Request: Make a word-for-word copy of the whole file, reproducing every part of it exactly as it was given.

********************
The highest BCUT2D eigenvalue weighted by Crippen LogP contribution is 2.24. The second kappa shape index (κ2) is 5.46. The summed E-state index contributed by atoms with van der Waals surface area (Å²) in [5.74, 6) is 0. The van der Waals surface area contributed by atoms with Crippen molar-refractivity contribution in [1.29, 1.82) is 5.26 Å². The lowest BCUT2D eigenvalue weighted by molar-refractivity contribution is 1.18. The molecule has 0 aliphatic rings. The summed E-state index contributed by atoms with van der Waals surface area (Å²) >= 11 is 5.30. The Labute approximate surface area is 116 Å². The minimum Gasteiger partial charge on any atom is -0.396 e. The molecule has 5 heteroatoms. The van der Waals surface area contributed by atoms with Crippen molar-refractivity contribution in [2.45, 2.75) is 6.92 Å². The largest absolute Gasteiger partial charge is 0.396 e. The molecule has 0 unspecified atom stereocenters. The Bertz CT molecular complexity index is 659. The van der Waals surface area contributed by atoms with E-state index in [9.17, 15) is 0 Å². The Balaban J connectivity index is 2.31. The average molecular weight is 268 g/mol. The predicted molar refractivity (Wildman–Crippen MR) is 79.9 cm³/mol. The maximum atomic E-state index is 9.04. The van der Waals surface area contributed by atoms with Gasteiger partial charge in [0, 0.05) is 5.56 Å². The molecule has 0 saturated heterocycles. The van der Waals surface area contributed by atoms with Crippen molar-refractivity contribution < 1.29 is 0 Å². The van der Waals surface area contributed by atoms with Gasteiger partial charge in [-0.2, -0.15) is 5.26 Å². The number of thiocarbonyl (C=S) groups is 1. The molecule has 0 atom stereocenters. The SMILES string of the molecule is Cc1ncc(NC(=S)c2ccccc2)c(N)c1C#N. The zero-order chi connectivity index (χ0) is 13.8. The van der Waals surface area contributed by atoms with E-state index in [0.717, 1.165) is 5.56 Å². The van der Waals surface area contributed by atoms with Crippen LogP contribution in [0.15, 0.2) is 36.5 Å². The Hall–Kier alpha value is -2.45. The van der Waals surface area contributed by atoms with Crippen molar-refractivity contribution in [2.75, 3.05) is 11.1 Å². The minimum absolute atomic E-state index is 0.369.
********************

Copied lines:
The highest BCUT2D eigenvalue weighted by Crippen LogP contribution is 2.24. The second kappa shape index (κ2) is 5.46. The summed E-state index contributed by atoms with van der Waals surface area (Å²) in [5.74, 6) is 0. The van der Waals surface area contributed by atoms with Crippen molar-refractivity contribution in [1.29, 1.82) is 5.26 Å². The lowest BCUT2D eigenvalue weighted by molar-refractivity contribution is 1.18. The molecule has 0 aliphatic rings. The summed E-state index contributed by atoms with van der Waals surface area (Å²) >= 11 is 5.30. The Labute approximate surface area is 116 Å². The minimum Gasteiger partial charge on any atom is -0.396 e. The molecule has 5 heteroatoms. The van der Waals surface area contributed by atoms with Crippen molar-refractivity contribution in [2.45, 2.75) is 6.92 Å². The largest absolute Gasteiger partial charge is 0.396 e. The molecule has 0 unspecified atom stereocenters. The Bertz CT molecular complexity index is 659. The van der Waals surface area contributed by atoms with E-state index in [9.17, 15) is 0 Å². The Balaban J connectivity index is 2.31. The average molecular weight is 268 g/mol. The predicted molar refractivity (Wildman–Crippen MR) is 79.9 cm³/mol. The maximum atomic E-state index is 9.04. The van der Waals surface area contributed by atoms with Gasteiger partial charge in [0, 0.05) is 5.56 Å². The molecule has 0 saturated heterocycles. The van der Waals surface area contributed by atoms with Crippen molar-refractivity contribution < 1.29 is 0 Å². The van der Waals surface area contributed by atoms with Gasteiger partial charge in [-0.2, -0.15) is 5.26 Å². The number of thiocarbonyl (C=S) groups is 1. The molecule has 0 atom stereocenters. The SMILES string of the molecule is Cc1ncc(NC(=S)c2ccccc2)c(N)c1C#N. The zero-order chi connectivity index (χ0) is 13.8. The van der Waals surface area contributed by atoms with E-state index in [0.717, 1.165) is 5.56 Å². The van der Waals surface area contributed by atoms with Crippen LogP contribution in [0.15, 0.2) is 36.5 Å². The Hall–Kier alpha value is -2.45. The van der Waals surface area contributed by atoms with Crippen molar-refractivity contribution in [2.75, 3.05) is 11.1 Å². The minimum absolute atomic E-state index is 0.369.